While October brings with it the first notes of autumn and all-too-early Christmas chatter, the month also marks the dawn of Black History Month in the UK.


Thinking back to my own school years, the month was marked by lessons centred on American civil rights, assemblies and show-and-tells dedicated to learning about African and Caribbean culture but now, in adulthood, many people don't really think twice about the amount of Black history they are (and more often, aren't) learning about.

In the world of TV, the growing responsibility of broadcasters is to put on a slate of television designed to educate. Whether it's the right choice to lump content together for one month is another conversation but, like a shining beacon of light in our schedules – Black History Month or otherwise – Three Little Birds arises.

The new ITV drama comes from actor and comedian Sir Lenny Henry, who has used stories from his own mother's past and others to create a series centred around the post-Windrush experiences of those who left the Caribbean to lead a new life in the UK in the '50s.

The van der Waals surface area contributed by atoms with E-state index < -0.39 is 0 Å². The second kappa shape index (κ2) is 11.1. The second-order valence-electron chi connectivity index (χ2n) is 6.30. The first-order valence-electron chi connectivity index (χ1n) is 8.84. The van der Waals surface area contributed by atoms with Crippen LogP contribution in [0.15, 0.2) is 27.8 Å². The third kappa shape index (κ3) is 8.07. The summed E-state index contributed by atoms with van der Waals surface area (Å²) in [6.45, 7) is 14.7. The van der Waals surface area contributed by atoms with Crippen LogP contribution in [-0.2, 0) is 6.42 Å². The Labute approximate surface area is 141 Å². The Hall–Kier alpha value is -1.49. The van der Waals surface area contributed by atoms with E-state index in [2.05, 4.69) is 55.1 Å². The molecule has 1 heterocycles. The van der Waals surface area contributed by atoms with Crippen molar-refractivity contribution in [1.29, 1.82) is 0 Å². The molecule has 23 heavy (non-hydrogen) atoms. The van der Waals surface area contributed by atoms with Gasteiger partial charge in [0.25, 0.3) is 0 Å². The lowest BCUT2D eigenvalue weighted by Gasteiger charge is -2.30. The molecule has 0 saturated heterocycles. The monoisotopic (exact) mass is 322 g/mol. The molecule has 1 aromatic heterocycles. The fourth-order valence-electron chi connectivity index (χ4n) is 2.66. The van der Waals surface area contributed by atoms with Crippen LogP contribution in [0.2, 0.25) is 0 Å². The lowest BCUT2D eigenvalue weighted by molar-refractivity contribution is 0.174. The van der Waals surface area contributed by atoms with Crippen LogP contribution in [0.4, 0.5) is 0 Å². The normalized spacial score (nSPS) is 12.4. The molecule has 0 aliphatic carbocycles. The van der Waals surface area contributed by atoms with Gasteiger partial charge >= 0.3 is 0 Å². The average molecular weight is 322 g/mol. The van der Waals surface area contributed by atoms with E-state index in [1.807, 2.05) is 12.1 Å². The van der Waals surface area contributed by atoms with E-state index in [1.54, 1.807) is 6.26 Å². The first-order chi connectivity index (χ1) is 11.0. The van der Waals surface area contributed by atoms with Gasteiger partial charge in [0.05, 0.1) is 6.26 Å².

Three Little Birds airing during Black History Month is an important point to underline here. How often have we seen the experiences of the Windrush generation depicted in primetime drama, after all? It's long been the case that television and films about Black history are majorly centred on the transatlantic slave trade and Martin Luther King Jr, and rarely centred on things closer to home here in the UK.

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While this kind of history should be learnt about and platformed for a lot more than just one month a year, Three Little Birds emphasises the point that education about the Windrush (which is classed up until the early '70s) is severely lacking.